For The Weekly Pulse (a revisit of an old Ms. column!), we’ve scoured the most trusted journalistic sources—and, of course, our Twitter feeds—to bring you this week’s most important news stories related to health and wellness.
In this edition of the Weekly Pulse: Thanksgiving could become a “massive superspreader event”; experts grow “more and more concerned” as Trump stalls transition of power; a global rundown on the state of reproductive health and rights; and, a look at how school reopenings have been prioritized in Europe.
Pandemic Updates: Thanksgiving Could Become a “Massive Superspreader Event”
“We have not even come close to the peak and, as such, our hospitals are now being overrun. The next three to four months are going to be, by far, the darkest of the pandemic,” said Dr. Michael Osterholm, director of the Center of Infectious Disease Research and Policy at the University of Minnesota and a member of President-Elect Joe Biden’s coronavirus task force.
+ A leaked White House task force report deemed the Trump administration’s handling of the pandemic “inadequate.” The report calls attention to the “aggressive, unrelenting, broad community spread across the country, without evidence of improvement but, rather, further deterioration.”
Since the election, Trump has remained largely out of public view, and is doing little to combat the pandemic or tend to his presidential duties. At the same time, the Trump administration refuses to cooperate with President Elect Joe Biden and the transition process, hurting the incoming administration’s ability to combat the pandemic.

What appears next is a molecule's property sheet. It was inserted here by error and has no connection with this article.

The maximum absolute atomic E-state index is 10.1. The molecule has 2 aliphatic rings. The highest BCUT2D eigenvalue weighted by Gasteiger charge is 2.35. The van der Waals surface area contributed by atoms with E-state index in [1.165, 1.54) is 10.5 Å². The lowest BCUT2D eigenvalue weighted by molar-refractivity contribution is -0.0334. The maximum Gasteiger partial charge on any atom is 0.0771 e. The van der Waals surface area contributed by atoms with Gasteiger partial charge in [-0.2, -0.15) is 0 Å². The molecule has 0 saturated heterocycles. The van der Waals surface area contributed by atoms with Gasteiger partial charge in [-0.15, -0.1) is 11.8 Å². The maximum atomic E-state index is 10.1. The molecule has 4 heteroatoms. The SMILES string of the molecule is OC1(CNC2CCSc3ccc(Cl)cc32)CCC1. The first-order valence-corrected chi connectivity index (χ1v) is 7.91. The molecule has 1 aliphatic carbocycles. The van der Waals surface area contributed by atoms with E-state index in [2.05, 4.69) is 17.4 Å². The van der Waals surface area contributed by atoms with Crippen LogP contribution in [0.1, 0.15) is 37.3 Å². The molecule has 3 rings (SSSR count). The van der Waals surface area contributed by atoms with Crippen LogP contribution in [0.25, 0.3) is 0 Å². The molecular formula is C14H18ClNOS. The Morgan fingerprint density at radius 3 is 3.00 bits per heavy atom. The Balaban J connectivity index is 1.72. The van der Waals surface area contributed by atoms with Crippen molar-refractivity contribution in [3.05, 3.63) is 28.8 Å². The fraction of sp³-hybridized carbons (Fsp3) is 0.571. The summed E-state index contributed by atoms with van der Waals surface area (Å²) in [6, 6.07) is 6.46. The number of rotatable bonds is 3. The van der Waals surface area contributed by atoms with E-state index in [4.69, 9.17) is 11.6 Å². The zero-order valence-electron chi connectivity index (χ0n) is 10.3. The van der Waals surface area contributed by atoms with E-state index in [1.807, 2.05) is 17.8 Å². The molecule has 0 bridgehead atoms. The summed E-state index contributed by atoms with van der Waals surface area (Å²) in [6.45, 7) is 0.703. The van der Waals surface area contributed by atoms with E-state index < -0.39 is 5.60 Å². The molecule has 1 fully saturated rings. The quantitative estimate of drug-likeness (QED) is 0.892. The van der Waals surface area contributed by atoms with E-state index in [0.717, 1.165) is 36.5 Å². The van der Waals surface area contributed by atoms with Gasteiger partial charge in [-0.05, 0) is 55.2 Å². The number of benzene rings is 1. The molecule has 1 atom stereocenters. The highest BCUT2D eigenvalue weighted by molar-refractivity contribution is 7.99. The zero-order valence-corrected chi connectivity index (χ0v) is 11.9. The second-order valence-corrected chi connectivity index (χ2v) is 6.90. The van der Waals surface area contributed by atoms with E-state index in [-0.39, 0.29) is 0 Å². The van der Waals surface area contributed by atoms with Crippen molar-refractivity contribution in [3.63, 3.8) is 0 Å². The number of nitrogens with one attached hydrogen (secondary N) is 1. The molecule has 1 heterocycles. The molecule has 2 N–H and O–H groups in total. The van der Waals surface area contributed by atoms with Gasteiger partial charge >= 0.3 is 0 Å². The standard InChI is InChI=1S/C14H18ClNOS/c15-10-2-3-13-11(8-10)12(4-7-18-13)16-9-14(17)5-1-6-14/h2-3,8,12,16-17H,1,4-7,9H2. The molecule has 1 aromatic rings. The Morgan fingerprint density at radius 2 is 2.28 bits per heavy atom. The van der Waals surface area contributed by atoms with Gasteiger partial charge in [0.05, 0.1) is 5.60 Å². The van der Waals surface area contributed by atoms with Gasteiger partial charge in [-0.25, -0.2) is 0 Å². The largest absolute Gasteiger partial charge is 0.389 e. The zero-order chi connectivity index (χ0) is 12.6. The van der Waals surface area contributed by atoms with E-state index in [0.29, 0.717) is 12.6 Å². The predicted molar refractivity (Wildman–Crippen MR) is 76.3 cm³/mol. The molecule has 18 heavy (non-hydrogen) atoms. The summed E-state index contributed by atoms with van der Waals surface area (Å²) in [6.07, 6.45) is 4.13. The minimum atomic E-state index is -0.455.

+ Without any sign of federal coordination, governors and local elected leaders across the country are imposing new lockdowns and restrictions, including Republican governors who have resisted shutting down businesses and issuing mask mandates in the past.
In North Dakota, staffing shortages at hospitals overrun with COVID-19 patients prompted Governor Doug Burgum (R) to issue orders allowing doctors and nurses who’ve tested positive for COVID-19, but are asymptomatic, to continue working.
In Utah, a record number of COVID-19 patients were hospitalized this week, and hospitals in the state are at their “breaking point.” Likewise, small rural hospitals in Texas are struggling to care for patients in need of critical medical services because the larger facilities are already overwhelmed by COVID-19 patients.